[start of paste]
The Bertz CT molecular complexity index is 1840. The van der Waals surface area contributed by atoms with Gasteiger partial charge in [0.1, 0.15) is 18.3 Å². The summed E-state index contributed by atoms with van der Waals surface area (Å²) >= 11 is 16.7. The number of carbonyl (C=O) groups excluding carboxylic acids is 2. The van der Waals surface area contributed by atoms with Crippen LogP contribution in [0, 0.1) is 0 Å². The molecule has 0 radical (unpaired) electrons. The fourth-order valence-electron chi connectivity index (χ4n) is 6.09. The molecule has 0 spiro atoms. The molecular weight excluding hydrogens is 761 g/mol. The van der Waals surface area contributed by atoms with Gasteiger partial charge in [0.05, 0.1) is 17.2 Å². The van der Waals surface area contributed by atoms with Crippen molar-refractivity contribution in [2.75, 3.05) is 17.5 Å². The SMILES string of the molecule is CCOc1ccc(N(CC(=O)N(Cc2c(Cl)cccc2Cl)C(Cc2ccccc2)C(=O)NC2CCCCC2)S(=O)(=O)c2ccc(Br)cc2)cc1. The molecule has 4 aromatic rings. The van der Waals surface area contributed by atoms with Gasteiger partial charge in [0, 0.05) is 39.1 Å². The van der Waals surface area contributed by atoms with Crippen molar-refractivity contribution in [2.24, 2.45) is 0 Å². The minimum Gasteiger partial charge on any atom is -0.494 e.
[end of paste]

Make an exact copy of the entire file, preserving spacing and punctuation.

The Bertz CT molecular complexity index is 1840. The van der Waals surface area contributed by atoms with Gasteiger partial charge in [0.1, 0.15) is 18.3 Å². The summed E-state index contributed by atoms with van der Waals surface area (Å²) >= 11 is 16.7. The number of carbonyl (C=O) groups excluding carboxylic acids is 2. The van der Waals surface area contributed by atoms with Crippen LogP contribution in [0, 0.1) is 0 Å². The molecule has 0 radical (unpaired) electrons. The fourth-order valence-electron chi connectivity index (χ4n) is 6.09. The molecule has 0 spiro atoms. The molecular weight excluding hydrogens is 761 g/mol. The van der Waals surface area contributed by atoms with Gasteiger partial charge in [0.05, 0.1) is 17.2 Å². The van der Waals surface area contributed by atoms with Crippen molar-refractivity contribution in [2.75, 3.05) is 17.5 Å². The SMILES string of the molecule is CCOc1ccc(N(CC(=O)N(Cc2c(Cl)cccc2Cl)C(Cc2ccccc2)C(=O)NC2CCCCC2)S(=O)(=O)c2ccc(Br)cc2)cc1. The molecule has 4 aromatic rings. The van der Waals surface area contributed by atoms with Gasteiger partial charge in [0, 0.05) is 39.1 Å². The van der Waals surface area contributed by atoms with Crippen molar-refractivity contribution in [2.24, 2.45) is 0 Å². The minimum Gasteiger partial charge on any atom is -0.494 e.